How to leave money to charity in your will (and save tax)

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Most of us write a will because we want to leave money to family and friends, but it’s also an opportunity to help a charity that you care about. And leaving money to charity can mean you save inheritance tax as well.

Who to leave money to
Most people who donate money to a charity in their will leave it to one they have a connection with, but you can leave money to any charity you choose.

SAVVY TIP: If you’re leaving money to a small charity it may be worth stating that the money should go to a charity working in the same or similar field in the event that it closes, otherwise those sorting out your estate wouldn’t be able to make the donation to help the cause you’re keen to support.

A fixed amount or a percentage?
You can leave a fixed amount or a percentage of your estate; the choice is down to you.

– A fixed sum is called a pecuniary legacy.

SAVVY TIP: This has the advantage of ensuring that the charity will receive a set sum, no matter how much or little you leave behind.

– A percentage is called a residuary legacy.

SAVVY TIP: This can be a good option if you don’t know how much you’re likely to leave behind. For example, you may find that you don’t leave much behind because much of the money you had has been used to fund long term care. Alternatively, you could inherit a sizeable sum after you’ve drawn up your will but before you die which means you leave a lot more.

Inheritance tax basics
Under the current rules, you can leave what’s called your inheritance tax allowance or the nil rate band of £325,000 worth of money and property when you die without paying inheritance tax (this allowance can change from year to year so it’s worth checking that it’s not been increased). Whatever you leave above that allowance has to have inheritance tax deducted at 40%, although you can leave as much as you’d like to your husband, wife or civil partner and there’s no inheritance tax to pay.

Leaving money to charity and inheritance tax
Money you leave to charity is taken off the value of your estate before working out how much inheritance tax you owe. So, for example:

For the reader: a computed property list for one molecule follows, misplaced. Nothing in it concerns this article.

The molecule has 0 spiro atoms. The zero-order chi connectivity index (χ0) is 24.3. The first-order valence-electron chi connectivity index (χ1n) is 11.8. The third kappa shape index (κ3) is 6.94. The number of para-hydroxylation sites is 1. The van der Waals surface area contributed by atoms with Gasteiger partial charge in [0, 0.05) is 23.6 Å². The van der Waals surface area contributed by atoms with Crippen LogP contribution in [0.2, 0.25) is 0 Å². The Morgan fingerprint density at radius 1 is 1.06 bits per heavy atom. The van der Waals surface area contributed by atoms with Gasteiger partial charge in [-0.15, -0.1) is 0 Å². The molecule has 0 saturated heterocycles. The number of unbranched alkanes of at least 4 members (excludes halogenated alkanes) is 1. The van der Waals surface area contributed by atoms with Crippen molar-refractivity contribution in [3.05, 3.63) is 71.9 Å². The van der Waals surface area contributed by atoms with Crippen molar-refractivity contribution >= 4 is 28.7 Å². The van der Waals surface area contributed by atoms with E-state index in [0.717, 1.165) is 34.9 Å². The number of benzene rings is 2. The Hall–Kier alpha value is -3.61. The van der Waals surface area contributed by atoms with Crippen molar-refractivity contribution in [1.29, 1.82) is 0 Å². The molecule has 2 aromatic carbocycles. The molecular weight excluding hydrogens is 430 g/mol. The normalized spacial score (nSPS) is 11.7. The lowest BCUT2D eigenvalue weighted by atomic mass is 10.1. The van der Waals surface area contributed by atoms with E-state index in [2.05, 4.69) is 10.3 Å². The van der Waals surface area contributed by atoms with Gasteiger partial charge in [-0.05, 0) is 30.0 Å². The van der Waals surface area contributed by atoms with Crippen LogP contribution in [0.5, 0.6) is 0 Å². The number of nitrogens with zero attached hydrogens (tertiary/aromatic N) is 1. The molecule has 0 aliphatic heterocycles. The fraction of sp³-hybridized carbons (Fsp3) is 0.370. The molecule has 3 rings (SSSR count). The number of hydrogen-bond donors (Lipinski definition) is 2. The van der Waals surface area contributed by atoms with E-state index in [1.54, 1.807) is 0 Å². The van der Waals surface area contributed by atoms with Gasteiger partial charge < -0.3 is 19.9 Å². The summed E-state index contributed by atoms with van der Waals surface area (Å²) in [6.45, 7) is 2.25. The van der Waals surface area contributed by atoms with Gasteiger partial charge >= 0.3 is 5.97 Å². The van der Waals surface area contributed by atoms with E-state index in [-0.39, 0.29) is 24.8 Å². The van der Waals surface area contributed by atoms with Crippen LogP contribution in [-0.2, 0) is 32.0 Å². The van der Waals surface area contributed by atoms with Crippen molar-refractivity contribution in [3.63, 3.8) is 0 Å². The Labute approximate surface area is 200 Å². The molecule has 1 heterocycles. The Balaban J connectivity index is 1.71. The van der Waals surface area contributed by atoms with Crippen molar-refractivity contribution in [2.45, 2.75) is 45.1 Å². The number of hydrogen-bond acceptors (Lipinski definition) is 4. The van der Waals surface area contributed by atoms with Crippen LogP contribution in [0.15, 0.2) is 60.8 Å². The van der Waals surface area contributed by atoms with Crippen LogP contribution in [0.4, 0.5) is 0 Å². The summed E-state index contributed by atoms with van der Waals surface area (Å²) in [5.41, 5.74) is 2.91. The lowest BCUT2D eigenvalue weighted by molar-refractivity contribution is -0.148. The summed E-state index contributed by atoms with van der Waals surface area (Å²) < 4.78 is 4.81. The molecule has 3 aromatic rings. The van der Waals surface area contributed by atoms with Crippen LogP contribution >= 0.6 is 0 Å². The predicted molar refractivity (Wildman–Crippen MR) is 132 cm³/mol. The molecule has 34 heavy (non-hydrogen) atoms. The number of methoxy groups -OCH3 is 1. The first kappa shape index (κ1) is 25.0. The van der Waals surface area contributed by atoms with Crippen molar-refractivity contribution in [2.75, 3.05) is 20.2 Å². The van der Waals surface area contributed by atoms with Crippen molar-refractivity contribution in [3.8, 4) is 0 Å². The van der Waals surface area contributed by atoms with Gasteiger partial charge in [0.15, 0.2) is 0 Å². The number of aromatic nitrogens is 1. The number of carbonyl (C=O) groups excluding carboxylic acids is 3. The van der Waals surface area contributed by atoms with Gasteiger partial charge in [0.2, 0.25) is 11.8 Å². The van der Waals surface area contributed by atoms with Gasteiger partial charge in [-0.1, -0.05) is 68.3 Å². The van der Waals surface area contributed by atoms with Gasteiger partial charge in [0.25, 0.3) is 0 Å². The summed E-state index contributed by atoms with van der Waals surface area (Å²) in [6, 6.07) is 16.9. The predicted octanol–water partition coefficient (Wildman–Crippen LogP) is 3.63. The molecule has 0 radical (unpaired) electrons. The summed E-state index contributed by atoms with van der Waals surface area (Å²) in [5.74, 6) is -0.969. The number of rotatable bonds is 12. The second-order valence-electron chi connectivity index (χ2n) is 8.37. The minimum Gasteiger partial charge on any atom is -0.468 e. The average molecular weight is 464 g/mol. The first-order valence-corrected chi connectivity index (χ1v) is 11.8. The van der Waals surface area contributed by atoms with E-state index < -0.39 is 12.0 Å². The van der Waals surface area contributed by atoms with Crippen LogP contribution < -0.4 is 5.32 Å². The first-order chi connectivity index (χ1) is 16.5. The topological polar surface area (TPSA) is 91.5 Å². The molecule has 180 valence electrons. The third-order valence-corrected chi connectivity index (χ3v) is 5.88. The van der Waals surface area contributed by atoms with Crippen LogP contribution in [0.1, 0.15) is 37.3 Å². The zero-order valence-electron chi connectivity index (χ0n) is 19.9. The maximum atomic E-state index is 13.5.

– If you have money and property worth £500,000 and leave £30,000 to charity

– Your inheritance tax allowance is £325,000 (assuming you aren’t married or in a civil partnership)

– If you didn’t leave any money to charity, you would have £500,000 minus £325,000 – which equals £175,000, on which inheritance tax could be paid

– This would mean there would be an inheritance tax bill of £70,000 (£175,000 x 40%)

– If you left £30,000 to charity there would be £145,000 on which inheritance tax would be paid. This works out at £58,000.

SAVVY TIP: You can give away money while you’re alive, but if your money and assets are worth more than £325,000 and you gave away more than a few thousand pounds a year to family members, for example, there could be inheritance tax to pay if you died within seven years of giving away the money. But if you give away money to charity while you’re alive, these rules don’t apply.

Leaving more than 10% of your estate to charity
From 6th April 2012 people who die after that date and who leave at least 10% of their money and property once debts have been paid, to charity may get a 10% reduction in the rate of inheritance tax they pay. This reduces the inheritance tax rate from 40% to 36%.

HM Revenue & Customs has a calculator that you can use to work out whether you would qualify to pay the reduced rate of tax.

SAVVY TIP: If you want to make sure you qualify for the reduced rate of inheritance tax, you can specify this in your will. Your solicitor will advise you on the wording. The Gov.uk website has more information on giving away more than 10% of your estate to charity on its website.

Useful links:
If you want to leave money to a charity, many of their websites have specific information on how to go about it.

For example:

MacMillan Cancer Support: gifts in wills

Breast Cancer Care: leave a gift in your will

Save the Children Leave a legacy

RSPCA information on Leaving money in your will

Related articles:

Leaving money to your pet when you die

When can you challenge a will?

Why you should have a will

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